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Kevyn Zeller on How To Bounce Back Stronger in Business

Kevyn Zeller is the Founder and Owner of Kevyn Zeller Pilates+ as well as the AWOKEN & UNBROKEN™ Coaching and Retreat Experiences.

Can you start by telling us a bit about your journey as an entrepreneur, focusing particularly on your experiences with setbacks and challenges? How has this shaped your understanding and mastery of resilience in business?

After 20+ years of running a successful Pilates studio, I decided to expand into retreats in 2014. I knew I could deliver an exclusive, one-of-a-kind experience that combined Pilates and life coaching, but I didn’t do my homework. I had not clarified my vision for the exact retreat experience that I wanted to provide for guests. I had not articulated the intrinsic reason for running retreats beyond providing my clients with a healthy, fun, and restorative vacation.

I filled my first retreat, and the ones that followed were typically half-full at best. I was hemorrhaging money bringing my team and guests to paradise, and it was not fun for me!

However, instead of writing this off as a failure and abandoning the retreat business, I went back to the drawing board and reflected on what was working and what wasn’t. I got curious about the potential missing links, rolled up my sleeves, and went to work. Most importantly, however, I became ultra clear on my mission; on why I want to run retreats in the first place.

This journey toward clarity led to the launch of AWOKEN & UNBROKEN™ Coaching and Retreat Experiences. At the heart of AWOKEN & UNBROKEN™’s mission lies the fundamental understanding that we are meant to fail. That failing is in fact an essential part of ultimate success and it doesn’t mean that anything has gone wrong. Failure doesn’t mean that we, or that the idea is broken. The journey is just messy and there is no way around that.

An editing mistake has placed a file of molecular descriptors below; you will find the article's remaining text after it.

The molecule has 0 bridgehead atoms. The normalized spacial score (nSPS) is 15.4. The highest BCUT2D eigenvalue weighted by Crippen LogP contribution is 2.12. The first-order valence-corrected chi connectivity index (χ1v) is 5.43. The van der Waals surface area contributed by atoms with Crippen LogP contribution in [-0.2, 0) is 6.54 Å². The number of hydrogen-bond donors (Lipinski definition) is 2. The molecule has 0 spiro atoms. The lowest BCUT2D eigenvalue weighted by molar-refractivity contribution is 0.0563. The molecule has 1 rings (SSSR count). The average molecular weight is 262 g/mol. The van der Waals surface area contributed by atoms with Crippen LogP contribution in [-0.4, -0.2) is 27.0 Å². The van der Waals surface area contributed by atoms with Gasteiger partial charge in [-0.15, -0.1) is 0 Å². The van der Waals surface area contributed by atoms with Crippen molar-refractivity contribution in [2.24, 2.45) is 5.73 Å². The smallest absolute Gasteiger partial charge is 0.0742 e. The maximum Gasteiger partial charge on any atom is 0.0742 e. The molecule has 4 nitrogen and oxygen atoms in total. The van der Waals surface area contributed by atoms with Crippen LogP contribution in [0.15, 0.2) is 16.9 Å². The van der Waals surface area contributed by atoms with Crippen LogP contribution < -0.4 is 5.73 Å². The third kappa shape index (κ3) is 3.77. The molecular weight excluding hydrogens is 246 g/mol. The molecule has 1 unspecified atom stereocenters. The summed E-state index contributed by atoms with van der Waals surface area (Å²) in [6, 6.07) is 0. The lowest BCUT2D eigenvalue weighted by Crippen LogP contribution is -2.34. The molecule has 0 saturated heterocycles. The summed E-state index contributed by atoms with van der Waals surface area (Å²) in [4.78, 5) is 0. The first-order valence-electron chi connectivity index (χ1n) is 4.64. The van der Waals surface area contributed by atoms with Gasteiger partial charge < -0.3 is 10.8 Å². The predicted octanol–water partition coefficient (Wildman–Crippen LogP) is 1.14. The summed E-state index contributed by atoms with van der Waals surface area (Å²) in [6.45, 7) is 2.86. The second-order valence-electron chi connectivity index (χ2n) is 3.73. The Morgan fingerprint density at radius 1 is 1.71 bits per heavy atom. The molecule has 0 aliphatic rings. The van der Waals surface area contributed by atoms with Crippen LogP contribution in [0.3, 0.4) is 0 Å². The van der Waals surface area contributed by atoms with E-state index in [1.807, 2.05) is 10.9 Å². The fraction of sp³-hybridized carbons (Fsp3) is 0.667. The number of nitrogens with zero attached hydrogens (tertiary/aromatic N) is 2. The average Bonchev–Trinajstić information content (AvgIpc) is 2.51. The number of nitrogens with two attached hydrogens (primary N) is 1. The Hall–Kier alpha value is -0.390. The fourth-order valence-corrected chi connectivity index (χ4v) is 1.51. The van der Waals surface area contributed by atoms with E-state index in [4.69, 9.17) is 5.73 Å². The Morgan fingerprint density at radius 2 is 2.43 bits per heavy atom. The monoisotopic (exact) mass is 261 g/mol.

In the world of entrepreneurship, failure is often seen as a stepping stone rather than a dead-end. How do you perceive failure, and can you share an instance where a failure led to an unexpected growth or success in your business?

I believe that learning to fail well is the key to success. You must learn to understand that failure is simply part of the process.

When I work with my coaching clients I advise them to fail fast! I help them to recognize entrepreneurship is much more enjoyable when we stop trying to “get it right,” and instead meet challenges with a healthy dose of curiosity. This curiosity leads to creativity. Creativity only exists when we relinquish any notion of perfection and choose to color outside of the lines!

What strategies have you employed to cultivate a culture of resilience within your organization? How have these strategies made your team more adaptable and innovative, especially during trying times?

My AWOKEN & UNBROKEN™ Retreat Experiences team is by nature resilient. I choose to work with people who have experienced significant adversity in their lives and have turned that adversity into their superpower. This is something that I deeply value in team members, employees, and friends. Within that, I make sure that at the heart of AWOKEN & UNBROKEN™ exists a culture that is deeply supportive, and one that nurtures the idea that things will go wrong. That the experience of life in and of itself is trying. I am very clear with my team and with my clients that the idea of everything running smoothly consistently is an illusion. I often say to them jokingly that “there is no ground” or that “the train is always off of the tracks…” This inspires within them a steadfast resilience that keeps them from jolting to a stop when things don’t go as we had originally planned or expected.

You've spoken about bouncing back from failure, but I'm curious to know if there is a methodology you follow to analyze what went wrong and how to correct it. Could you describe your process for assessing and learning from mistakes?

Each evening my retreat team meets to discuss the events of the day. Each person offers their unique perspective and we discuss what worked and what didn’t. We then come up with high-quality questions that require our brains to deliver creative solutions. For example, instead of asking, “Why did we fall behind on our schedule today?” I ask, “How can we work together to deliver our schedule as planned tomorrow?” I believe that the way we speak to our brains and request information is extremely important. If you want your brain to come up with a high-quality solution, you must ask high-quality questions!